From the New York Times
By JOHN OTIS
To understand how Kane Waselenchuk became the dominant player in the history of racquetball, one must embrace the teachings of the Bulgarian psychotherapist Georgi Lozanov.
At least, Waselenchuk’s coach thinks so.
No one else seems able to explain how Waselenchuk does it. How he won 137 consecutive matches, demolishing the record of 54 set by Marty Hogan during the 1976-77 season. How he won an unprecedented seven US Open Racquetball Championships. How he has held the sport’s No. 1 ranking since March 2009. Or, simply, how he hits shots that seem to defy physics.
“He developed a way of teaching called Suggestopedia,” Jim Winterton, the coach, said about Lozanov. “In layman’s terms, it says that everybody has the capacity to be a genius, but the traditional education system screws us up. Children play using all their senses and learn all they know before school, and once they get there, it slows dramatically.”
This theory can help explain Waselenchuk’s racquetball prowess, Winterton says, when one considers how Waselenchuk, 30, was groomed at a young age. “There were three things I knew when I first came into this world,” Waselenchuk said. “My mom, my dad and racquetball.”
He grew up in Edmonton, Alberta, where his father first took him to the court when he was 2. The racket was so heavy that Waselenchuk hit his first balls with a makeshift substitute: an empty plastic soda bottle.
In the years afterward, that court became his sanctuary, and his skills were honed in do-it-yourself fashion. Waselenchuk said he was given pointers by his father, but he never had a formal coach until he turned professional — which meant he never had anyone enforcing the idea that there were right and wrong ways to play; never had anyone to impose regimented habits on him, or constrain his creativity.
“Because he taught himself for so long, he got used to inventing brand-new shots, and he still is inventing shots,” Winterton said. “As a traditional coach, I never would have thought of a lot of the things that Kane has. He’s changed my way of thinking.”
Whether he is playing offense or defense, Waselenchuk’s judgment of the court’s geometry would make even Euclid wonder, How did he find that angle? Opponents and fans are left stupefied.
“It’s definitely a risk-reward thing,” Waselenchuk said of the apparent sixth sense he uses to make his jaw-dropping shots. “I’ve been wrong before. Not too many times, though. To be successful in anything, you have to take a certain risk. I’ll let everyone else be the judge of how great the risk is.”
Waselenchuk’s skill has elevated pro racquetball, his peers say, because the younger players who aspire to match him know they must improve.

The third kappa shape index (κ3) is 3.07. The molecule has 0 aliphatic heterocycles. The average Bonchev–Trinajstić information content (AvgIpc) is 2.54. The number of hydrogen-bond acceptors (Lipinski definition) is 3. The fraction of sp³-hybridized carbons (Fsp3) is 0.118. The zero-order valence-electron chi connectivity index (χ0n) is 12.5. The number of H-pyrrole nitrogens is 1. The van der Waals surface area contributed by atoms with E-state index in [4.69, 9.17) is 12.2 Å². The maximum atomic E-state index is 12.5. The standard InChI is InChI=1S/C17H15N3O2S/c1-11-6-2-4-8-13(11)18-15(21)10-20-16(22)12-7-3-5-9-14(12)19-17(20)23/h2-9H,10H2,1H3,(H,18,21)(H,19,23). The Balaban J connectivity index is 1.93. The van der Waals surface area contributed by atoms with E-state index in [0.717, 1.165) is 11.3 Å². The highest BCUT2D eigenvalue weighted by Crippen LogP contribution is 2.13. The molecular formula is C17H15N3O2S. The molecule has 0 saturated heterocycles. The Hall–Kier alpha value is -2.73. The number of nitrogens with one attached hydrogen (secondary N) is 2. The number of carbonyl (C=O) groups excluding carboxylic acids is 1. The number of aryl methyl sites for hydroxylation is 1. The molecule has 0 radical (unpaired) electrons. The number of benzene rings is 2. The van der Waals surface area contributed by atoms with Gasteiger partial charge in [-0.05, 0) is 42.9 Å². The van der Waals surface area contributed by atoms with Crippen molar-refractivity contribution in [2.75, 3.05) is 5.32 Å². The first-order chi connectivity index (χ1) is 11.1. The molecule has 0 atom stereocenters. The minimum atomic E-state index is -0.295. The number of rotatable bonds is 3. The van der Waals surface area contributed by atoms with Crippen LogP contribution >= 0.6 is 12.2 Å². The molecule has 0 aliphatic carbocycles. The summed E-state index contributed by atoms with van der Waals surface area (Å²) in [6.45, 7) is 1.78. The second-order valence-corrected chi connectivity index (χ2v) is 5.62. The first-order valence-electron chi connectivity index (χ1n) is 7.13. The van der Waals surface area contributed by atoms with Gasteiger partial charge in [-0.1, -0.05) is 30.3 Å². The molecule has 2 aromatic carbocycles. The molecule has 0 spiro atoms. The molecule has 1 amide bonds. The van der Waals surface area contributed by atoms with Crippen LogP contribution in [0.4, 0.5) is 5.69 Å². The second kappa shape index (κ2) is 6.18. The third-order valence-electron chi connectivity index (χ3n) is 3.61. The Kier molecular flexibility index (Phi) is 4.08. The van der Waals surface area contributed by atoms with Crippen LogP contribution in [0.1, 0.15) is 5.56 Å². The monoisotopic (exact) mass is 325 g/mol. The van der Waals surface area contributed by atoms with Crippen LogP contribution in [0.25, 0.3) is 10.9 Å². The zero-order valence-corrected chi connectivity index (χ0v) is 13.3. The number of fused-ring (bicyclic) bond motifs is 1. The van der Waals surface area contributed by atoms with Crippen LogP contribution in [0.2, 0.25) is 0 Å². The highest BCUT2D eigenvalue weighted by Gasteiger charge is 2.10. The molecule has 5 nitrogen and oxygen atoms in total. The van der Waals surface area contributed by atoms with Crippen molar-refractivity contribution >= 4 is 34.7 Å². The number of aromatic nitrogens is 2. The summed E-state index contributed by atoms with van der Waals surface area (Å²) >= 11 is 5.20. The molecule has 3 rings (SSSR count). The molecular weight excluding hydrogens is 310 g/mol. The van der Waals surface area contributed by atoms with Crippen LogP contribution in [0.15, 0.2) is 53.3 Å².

“He’s doing very unconventional things, and I think many of us are stuck a decade before,” said Charlie Pratt, who is No. 8 in the International Racquetball Tour rankings. “We were all taught this very traditional way of playing. So when Kane brought these different game styles to us, it kind of throws us all off. But we’re all finding ways to compete with him and in turn, that’s making all of us and the sport better.”
Pratt, 25, is also a referee for some tournament matches, which has allowed him to study Waselenchuk from a different perspective through the court’s glass walls.
“I don’t watch anybody else when I’m trying to practice,” Pratt said. “He’s got it all. Older players, who aren’t looking at him as a role model so much as a competitor are asking, ‘What can I do to beat this guy?’ But I’m saying, ‘What can I do to be like this guy?’ ”
Fran Davis coaches Rocky Carson, the longtime No. 2-ranked player behind Waselenchuk. Carson was declared the winner of the New York City Pro-Am final last month on Long Island — the match that ended Waselenchuk’s winning streak. A back injury forced Waselenchuk to forfeit the match.
“People put Kane on a pedestal,” Davis said. “But Rocky and others have got to believe that they are on the same planet and plane as Kane.”
Waselenchuk approached Winterton about coaching him 11 years ago when he became aware of the possible pitfalls of success. He did not want to become complacent.
“I know how this will sound, but Kane knew he was going to beat everybody and be No. 1,” Winterton said. “He needed someone to see flaws in his game when everyone was telling him how great he was.”
Since forfeiting that match last month, Waselenchuk has been undergoing physical therapy for the sprained muscle in his back and missed a tournament in Salt Lake City. Winterton said he hoped Waselenchuk would return Feb. 24 for a tournament in San Diego.
“I don’t think my legacy will be determined by how many matches I’ve won in a row,” Waselenchuk said. “In football, you can be the No. 1 team, go to the Super Bowlundefeated and still lose. For me, racquetball greatness is measured by year-end No. 1 titles.”